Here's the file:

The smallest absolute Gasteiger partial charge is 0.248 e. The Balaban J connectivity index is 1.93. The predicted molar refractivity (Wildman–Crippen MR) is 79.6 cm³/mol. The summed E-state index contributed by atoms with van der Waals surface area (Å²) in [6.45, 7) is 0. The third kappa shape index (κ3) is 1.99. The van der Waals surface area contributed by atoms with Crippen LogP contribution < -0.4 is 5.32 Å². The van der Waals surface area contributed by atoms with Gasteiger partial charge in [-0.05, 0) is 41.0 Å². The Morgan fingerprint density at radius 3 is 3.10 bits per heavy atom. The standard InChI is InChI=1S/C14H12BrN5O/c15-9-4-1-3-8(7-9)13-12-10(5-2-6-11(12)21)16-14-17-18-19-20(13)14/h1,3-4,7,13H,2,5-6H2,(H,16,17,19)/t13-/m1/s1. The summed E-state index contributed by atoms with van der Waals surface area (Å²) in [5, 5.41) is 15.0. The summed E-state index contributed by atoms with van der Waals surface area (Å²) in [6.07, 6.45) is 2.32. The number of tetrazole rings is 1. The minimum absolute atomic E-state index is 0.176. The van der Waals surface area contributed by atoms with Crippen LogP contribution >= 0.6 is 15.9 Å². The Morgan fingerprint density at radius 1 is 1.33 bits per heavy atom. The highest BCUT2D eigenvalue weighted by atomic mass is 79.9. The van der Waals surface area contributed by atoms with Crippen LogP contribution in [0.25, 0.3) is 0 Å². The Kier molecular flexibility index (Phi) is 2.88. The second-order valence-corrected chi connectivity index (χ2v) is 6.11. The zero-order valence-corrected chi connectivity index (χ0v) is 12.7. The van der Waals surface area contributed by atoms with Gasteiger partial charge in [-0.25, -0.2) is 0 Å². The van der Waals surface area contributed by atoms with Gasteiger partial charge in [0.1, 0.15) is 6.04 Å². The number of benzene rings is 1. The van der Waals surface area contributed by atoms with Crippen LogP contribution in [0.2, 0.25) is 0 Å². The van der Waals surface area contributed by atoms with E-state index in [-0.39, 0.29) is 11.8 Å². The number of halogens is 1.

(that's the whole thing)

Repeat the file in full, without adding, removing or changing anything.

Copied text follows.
The smallest absolute Gasteiger partial charge is 0.248 e. The Balaban J connectivity index is 1.93. The predicted molar refractivity (Wildman–Crippen MR) is 79.6 cm³/mol. The summed E-state index contributed by atoms with van der Waals surface area (Å²) in [6.45, 7) is 0. The third kappa shape index (κ3) is 1.99. The van der Waals surface area contributed by atoms with Crippen LogP contribution < -0.4 is 5.32 Å². The van der Waals surface area contributed by atoms with Gasteiger partial charge in [-0.05, 0) is 41.0 Å². The Morgan fingerprint density at radius 3 is 3.10 bits per heavy atom. The standard InChI is InChI=1S/C14H12BrN5O/c15-9-4-1-3-8(7-9)13-12-10(5-2-6-11(12)21)16-14-17-18-19-20(13)14/h1,3-4,7,13H,2,5-6H2,(H,16,17,19)/t13-/m1/s1. The summed E-state index contributed by atoms with van der Waals surface area (Å²) in [5, 5.41) is 15.0. The summed E-state index contributed by atoms with van der Waals surface area (Å²) in [6.07, 6.45) is 2.32. The number of tetrazole rings is 1. The minimum absolute atomic E-state index is 0.176. The van der Waals surface area contributed by atoms with Crippen LogP contribution >= 0.6 is 15.9 Å². The Morgan fingerprint density at radius 1 is 1.33 bits per heavy atom. The highest BCUT2D eigenvalue weighted by atomic mass is 79.9. The van der Waals surface area contributed by atoms with Crippen LogP contribution in [0.25, 0.3) is 0 Å². The Kier molecular flexibility index (Phi) is 2.88. The second-order valence-corrected chi connectivity index (χ2v) is 6.11. The zero-order valence-corrected chi connectivity index (χ0v) is 12.7. The van der Waals surface area contributed by atoms with Gasteiger partial charge in [-0.25, -0.2) is 0 Å². The van der Waals surface area contributed by atoms with Gasteiger partial charge in [0.1, 0.15) is 6.04 Å². The number of benzene rings is 1. The van der Waals surface area contributed by atoms with Crippen LogP contribution in [0.2, 0.25) is 0 Å². The van der Waals surface area contributed by atoms with E-state index in [-0.39, 0.29) is 11.8 Å². The number of halogens is 1.